In a June test, the troubled U.S. missile defense system designed to thwart potential attacks from North Korea and Iran scored its first hit since 2008. The Obama administration now plans to expand the system.
The next test of the U.S. Ground-Based Interceptor (GBI) system will occur "very soon," Admiral James Winnefeld, Vice Chairman of the Joint Chiefs of Staff, said May 28. And if that test is a success, he said, the Pentagon plans to add 14 interceptors to the 30 deployed in Alaska and California by 2017, increasing the total by almost 50 percent. This expansion will cost about $1 billion.
The Missile Defense Agency’s budget focuses on restoring confidence in the Ground-Based Midcourse Defense system while keeping other aspects of U.S. missile defense plans moving forward.
As President Vladimir Putin exploits the results of Crimea's illegitimate referendum and as Russian troops gather on Ukraine's eastern border, alarms have been raised in the West that U.S.-Russian relations are on the verge of plummeting to Cold War levels.
The Pentagon’s chief weapons tester has called for the redesign of a key component of the U.S. long-range missile interceptor system, raising questions about plans to expand it.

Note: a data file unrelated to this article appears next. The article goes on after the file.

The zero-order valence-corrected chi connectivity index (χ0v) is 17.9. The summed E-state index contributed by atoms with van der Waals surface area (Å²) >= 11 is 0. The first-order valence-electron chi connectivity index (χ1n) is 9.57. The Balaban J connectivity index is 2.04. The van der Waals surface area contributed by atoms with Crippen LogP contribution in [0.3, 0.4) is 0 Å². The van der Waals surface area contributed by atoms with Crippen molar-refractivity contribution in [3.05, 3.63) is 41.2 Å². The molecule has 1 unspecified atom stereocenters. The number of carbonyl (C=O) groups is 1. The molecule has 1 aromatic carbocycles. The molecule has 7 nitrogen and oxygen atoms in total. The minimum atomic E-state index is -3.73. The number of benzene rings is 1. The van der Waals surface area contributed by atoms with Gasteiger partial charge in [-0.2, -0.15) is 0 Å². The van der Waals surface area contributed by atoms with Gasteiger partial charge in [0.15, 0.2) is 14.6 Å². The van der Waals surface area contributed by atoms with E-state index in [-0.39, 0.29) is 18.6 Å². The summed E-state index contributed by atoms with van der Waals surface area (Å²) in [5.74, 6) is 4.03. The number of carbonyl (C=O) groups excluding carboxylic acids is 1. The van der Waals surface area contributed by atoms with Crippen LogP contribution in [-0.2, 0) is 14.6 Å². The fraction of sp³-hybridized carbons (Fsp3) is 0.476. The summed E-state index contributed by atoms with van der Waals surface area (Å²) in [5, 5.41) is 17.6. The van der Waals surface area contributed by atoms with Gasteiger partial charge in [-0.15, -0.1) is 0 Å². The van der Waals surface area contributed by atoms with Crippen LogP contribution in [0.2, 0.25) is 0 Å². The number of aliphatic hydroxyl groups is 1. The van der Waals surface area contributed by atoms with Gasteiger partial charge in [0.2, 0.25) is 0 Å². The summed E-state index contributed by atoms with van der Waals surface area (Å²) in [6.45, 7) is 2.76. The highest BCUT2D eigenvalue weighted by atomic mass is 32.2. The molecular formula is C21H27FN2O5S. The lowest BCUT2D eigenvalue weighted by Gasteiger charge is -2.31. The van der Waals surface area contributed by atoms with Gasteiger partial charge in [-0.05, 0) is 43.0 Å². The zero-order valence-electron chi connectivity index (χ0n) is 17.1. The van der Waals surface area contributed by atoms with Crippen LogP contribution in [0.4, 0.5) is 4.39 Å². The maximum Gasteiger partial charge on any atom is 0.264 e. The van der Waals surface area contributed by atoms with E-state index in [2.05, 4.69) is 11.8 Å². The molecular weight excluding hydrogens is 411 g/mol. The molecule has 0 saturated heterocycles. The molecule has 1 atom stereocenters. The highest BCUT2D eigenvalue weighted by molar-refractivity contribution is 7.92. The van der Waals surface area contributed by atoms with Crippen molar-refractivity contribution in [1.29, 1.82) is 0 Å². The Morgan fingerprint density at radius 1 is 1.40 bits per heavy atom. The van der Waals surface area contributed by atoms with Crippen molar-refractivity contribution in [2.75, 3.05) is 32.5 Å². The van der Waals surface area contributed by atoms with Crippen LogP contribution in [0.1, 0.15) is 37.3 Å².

Russian Foreign Minister Sergey Lavrov said an agreement on Tehran’s nuclear program would remove the justification for NATO missile defenses.
The final version of the defense authorization bill dropped House language calling for an East Coast missile defense site and boosted funding to improve interception technology.
Cancellation of the planned fourth phase of the European Phased Adaptive Approach has removed any capability that the fully deployed system would have had to intercept Russian intercontinental ballistic missiles but does not diminish the system’s capability against Iranian missiles.
The Defense Department announced last month that it has identified five possible locations in the eastern United States for a new ballistic missile defense interceptor site, but said it still has no plans to actually build such a site.
In the wake of a failed July 5 intercept attempt, the Defense Department has delayed an upcoming missile defense test that will help determine if it can move ahead with plans to field additional long-range interceptor missiles in Alaska by 2017. Originally planned for this fall, the trial launch will not take place until March, according to July 17 testimony from the director of the Pentagon’s Missile Defense Agency (MDA).